Online lockdown boost can’t gloss over retail reality for beauty firms - Sarah Collins Irish Independent
Brands are looking for strategies to take advantage of shifting trends among shoppers
Irish beauty brands have seen a surge in online sales since the pandemic, but many are still playing catch-up from lockdown losses, while Brexit and supply shortages threaten stocks.
The global beauty industry is predicted to be worth over $700bn (around €600bn) by 2025, with Irish people spending €1.2bn on skincare, hair products and cosmetics in 2019.
According to Wendy Slattery, co-founder and chief executive officer of data analytics company Beauty Buddy, online cosmetics sales have doubled since the pandemic hit, but the large majority of products – around 75pc – are still bought in store.
“It’s a huge jump, but it’s still small from a beauty consumer [point of view],” Ms Slattery told the Irish Independent.
“You can see that from the likes of Boots redecorating and the likes of Sephora, which has gone into all the (US chain stores like) Walgreens and Targets. People still shop beauty in store.”
Tracey Ryan, managing director and master formulator at cosmetics collective Codex Beauty, says online sales can be more difficult than retail, where customers linger for longer and tend to make more snap purchases.
“Retail obviously completely fell away, and that was quite a chunk of our business going into the whole Covid era, so that was a bit of a knock,” Ms Ryan said.
“Online sales definitely picked up, and that has been great, but there has been a lot more competition online. There’s a lot more people
competing for attention.”
The ratio of online to retail sales has started to shift again for Niamh Ryan, co-founder and chief operating officer at Ella & Jo Cosmetics, whose salon in Ballina, Co Mayo, has reopened since restrictions lifted.
The company’s new desktop ring light, which would have been primarily marketed to beauty influencers, has also proved extremely popular with people working from home.
“It’s something that was a new market that we didn’t expect, where you have business people coming in to buy it so that they look good on their Zoom calls,” says founder and CEO Andrea Griffin.
She is now hard at work on the company’s Christmas product launches, but is watching out for potential pitfalls from supply delays.
The pandemic exacerbated existing strains in just-in-time supply chains, leading to raw material shortages and skyrocketing prices.
“Covid helped in one way because we are an e-commerce business primarily,” Ms Griffin said, “but it has had a knock-on effect in terms of the supply chain. Now we’re seeing it more than ever, where getting parts is getting harder.
“Global logistics have really been impacted. Shipping costs, both locally and internationally, have skyrocketed, so it has really had an impact on the bottom line for businesses, unfortunately.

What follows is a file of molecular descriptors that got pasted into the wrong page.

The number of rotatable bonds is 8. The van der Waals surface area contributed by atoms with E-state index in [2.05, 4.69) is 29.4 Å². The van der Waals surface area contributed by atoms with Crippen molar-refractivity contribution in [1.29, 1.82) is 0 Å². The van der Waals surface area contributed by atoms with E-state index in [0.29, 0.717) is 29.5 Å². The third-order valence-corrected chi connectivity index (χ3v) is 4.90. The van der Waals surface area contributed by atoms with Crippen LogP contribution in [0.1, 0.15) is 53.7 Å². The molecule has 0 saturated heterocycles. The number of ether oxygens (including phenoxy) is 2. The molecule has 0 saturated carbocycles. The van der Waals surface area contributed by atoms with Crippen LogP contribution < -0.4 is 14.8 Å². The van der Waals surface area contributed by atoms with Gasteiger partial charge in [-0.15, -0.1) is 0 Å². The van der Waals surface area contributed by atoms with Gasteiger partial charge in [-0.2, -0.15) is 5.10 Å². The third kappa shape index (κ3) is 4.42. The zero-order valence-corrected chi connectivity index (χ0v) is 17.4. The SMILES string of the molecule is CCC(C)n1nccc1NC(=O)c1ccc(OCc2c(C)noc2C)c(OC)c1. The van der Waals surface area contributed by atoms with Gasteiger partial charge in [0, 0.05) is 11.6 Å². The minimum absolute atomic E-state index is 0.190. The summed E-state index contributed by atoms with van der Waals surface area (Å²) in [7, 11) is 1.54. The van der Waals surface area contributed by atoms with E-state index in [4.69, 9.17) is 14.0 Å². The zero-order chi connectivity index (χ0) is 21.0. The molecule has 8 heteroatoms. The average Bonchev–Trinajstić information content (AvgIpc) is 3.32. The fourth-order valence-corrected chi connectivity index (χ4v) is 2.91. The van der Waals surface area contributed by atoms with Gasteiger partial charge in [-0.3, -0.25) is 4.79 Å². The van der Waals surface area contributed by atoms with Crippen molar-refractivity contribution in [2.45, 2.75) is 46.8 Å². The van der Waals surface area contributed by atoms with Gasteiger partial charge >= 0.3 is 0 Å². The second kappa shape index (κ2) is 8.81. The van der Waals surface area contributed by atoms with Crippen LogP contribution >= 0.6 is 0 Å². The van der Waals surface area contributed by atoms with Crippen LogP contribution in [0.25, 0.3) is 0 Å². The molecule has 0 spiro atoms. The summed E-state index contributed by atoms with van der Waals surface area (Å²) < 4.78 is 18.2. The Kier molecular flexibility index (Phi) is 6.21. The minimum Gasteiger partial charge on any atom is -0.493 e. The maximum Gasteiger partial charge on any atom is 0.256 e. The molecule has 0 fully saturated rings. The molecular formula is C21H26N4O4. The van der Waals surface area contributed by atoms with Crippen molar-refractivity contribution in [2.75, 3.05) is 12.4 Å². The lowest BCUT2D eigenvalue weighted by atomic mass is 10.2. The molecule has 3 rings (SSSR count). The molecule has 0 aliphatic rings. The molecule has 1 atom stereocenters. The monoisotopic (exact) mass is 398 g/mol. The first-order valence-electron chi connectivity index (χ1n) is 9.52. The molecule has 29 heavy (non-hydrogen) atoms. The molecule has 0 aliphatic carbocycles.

“I think Christmas will be quite different this year, with the availability of products for people to buy.”
Lead times have multiplied exponentially, says Niamh Ryan, co-founder and chief operating officer at Ella & Jo Cosmetics, with 12-week lead times turning into six months for some ingredients, with the biggest hit to packaging.
“We’ve been really managing the stock as tightly as possible, keeping an eye on the numbers – no sliding,” she said. “There has been a huge demand on plastic, a huge demand on glass.”
Meanwhile, Brexit continues to bite, with the supply chain impact “yet to be fully manifested”, according to the Taoiseach.
While Brexit hasn’t stopped beauty brands from expanding into the UK – a short reprieve for Irish exporters from a further delay in UK customs and paperwork checks is also helping – it has caused problems on the purchasing side.
Codex Beauty’s Tracey Ryan, who founded the Bia skincare range, tries as much as possible to source ingredients close to home – such as seaweed from the west of Ireland – because sourcing from the UK “has been a bit of a nightmare”.
“We have had to cut some of our smaller suppliers from the UK because, between shipping times and not really understanding what final prices are going to be, with various taxes added on, it hasn’t really worked out,” she said.
Many Irish beauty start-ups are self-funded so have not had to go out and raise money during the pandemic. But what about those who have?
Data analytics firm Beauty Buddy is currently on a fundraising round, with almost half of a planned €500,000 (maximum) raised.
But doing things on LinkedIn and Zoom “has taken so much longer” says Wendy Slattery.
She is now looking to tap the company’s 50,000 users – who populate the app with product reviews – in a crowdfunding drive for part of the raise.
It’s a tough market for women, with just over 2pc of venture capital funding going to female-led start-ups last year.
“It’s one million percent an issue,” Ms Slattery says. “For us it’s an issue on two points because we’re female and the company is called Beauty Buddy, so straight away there are a lot of presumptions made about what we do as a company.
“You have to knock on way more doors until you find the right person. But it’s doable.”
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